Several decisions from SCOTUS this past week, the key one being the 5-4 decision in Florence v. Bd. of Freeholders, upholding the right of the police to strip-search incoming jail inmates, even those arrested for minor offenses. We'll talk about that one later this week. Another was Rehberg v. Paulk, which held that witnesses who testify before a grand jury are entitled to absolute immunity from civil suit, just like witnesses at a trial, instead of qualified immunity, as some circuits had held. Finally, the Court addressed the vagaries of immigration law in Vartelas v. Holder. Vartelas, a lawful permanent resident since 1989, had been convicted as a minor participant in a counterfeiting scheme in 1994. He left for a week-long trip in 2003 to Greece to visit his ailing parents, but was denied re-admission on the basis of more restrictive immigration laws passed in 1996. The 2nd Circuit upheld the denial and ordered Vartelas returned to Greece.
In a 6-3 decision, the Court reversed, holding that the statute couldn't be applied retroactively. Back in Padilla v. Kentucky, the Court had detailed how immigration law had become much more restrictive since the country's founding, and especially since 9/11. In Padilla and subsequent decisions, the Court seems to have shown some sympathy toward immigrants and some discomfort with the harshness of the law. We'll get another chance to see whether that holds true next term: last week, the Court granted cert in a case in which it will decide whether possession of marijuana with intent to distribute is an aggravated felony under immigration law, which can result in deportation.
The Ohio Supreme Court was busy, too, handing down several decisions, including In re C.P., which we discussed on Friday, finding that lifetime sexual offender registration for juveniles was cruel and unusual punishment. A decision of import in the civil arena was Schwering v. TRW. Schwering had sued Ford and TRW for an auto accident that had killed his wife, claiming that the seat-belt design in the vehicle created an unsafe condition. The trial went off the rails, with the defense claiming that Schwering's expert had given testimony inconsistent with his report; the court ultimately granted a mistrial and set the case again. Instead, Schwering filed a notice of voluntary dismissal and filed suit in Federal court.
CivR 41(A)(1)(a) allows a plaintiff to dismiss his complaint any time before trial by filing a notice. "Any time before trial" means exactly that; I've seen cases where the plaintiff's attorney, on his way over to the courtroom on the day of trial, stops by the clerk's office and files the notice of dismissal. The question in Schwering was whether the declaration of the mistrial wiped the slate clean because the trial became a nullity, or whether it constituted a "trial" which precluded Schwering from filing a notice of dismissal. The court comes down on the side of the latter view. If I did more civil work here, I'd go into more detail about it; suffice it to say that the basis for the decision is more a policy concern about the abuses of voluntary dismissal than a rigorous legal analysis.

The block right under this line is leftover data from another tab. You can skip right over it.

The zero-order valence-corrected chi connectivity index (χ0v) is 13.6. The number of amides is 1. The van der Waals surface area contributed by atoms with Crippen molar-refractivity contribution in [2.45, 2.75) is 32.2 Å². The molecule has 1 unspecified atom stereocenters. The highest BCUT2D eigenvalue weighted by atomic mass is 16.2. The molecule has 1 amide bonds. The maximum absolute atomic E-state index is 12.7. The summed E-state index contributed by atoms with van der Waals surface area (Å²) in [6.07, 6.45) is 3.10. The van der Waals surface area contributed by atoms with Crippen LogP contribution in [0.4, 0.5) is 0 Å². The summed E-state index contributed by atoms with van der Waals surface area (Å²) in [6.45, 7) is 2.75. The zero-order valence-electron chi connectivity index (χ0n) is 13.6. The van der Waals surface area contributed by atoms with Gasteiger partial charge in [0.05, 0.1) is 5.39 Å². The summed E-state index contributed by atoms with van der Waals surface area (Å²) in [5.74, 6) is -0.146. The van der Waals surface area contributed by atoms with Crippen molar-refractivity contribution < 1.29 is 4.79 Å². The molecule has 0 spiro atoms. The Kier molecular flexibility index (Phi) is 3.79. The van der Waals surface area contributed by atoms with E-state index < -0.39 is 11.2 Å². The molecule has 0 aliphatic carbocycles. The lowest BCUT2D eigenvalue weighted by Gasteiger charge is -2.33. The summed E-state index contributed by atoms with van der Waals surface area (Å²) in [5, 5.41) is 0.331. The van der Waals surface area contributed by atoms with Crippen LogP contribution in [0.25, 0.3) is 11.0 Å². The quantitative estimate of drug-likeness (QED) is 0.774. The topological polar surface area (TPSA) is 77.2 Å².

In the courts of appeals...
In State v. Perry, the 6th District holds that in cases involving multiple sexual offenses, the trial court should impose a sex offender classification on each of them, rather than impose one classification based on the highest offense level... Picky picky picky: In State v. Bittner, the defense claims that the court's advisement during the plea that he was giving up his right ""to have your lawyer cross examine each and every witness that will be called by the State of Ohio" didn't satisfy the rule's requirement that defendant be advised he is giving up right "to confront witnesses against him or her." There are plenty of cases saying that telling defendant he has right to cross-examine witnesses is sufficient to inform him of his right to confrontation , and now the 8th District adds one more... All in the family: in State v. Evans, the defendant is convicted of three murder-for-hire conspiracies, two involving his wife, and the third his son. He went 1 for 3; only the second, against his wife, was successful. The 4th District affirms the convictions, but holds that six counts involving the wife -- aggravated murder, complicity to commit aggravated murder, murder, complicity to commit murder, aggravated robbery, and aggravated burglary -- all merge... In State v. Drummond, the 3rd District rejects the contention that counsel was ineffective because he asked too few questions on voir dire, saying that's a matter of trial strategy and tactics...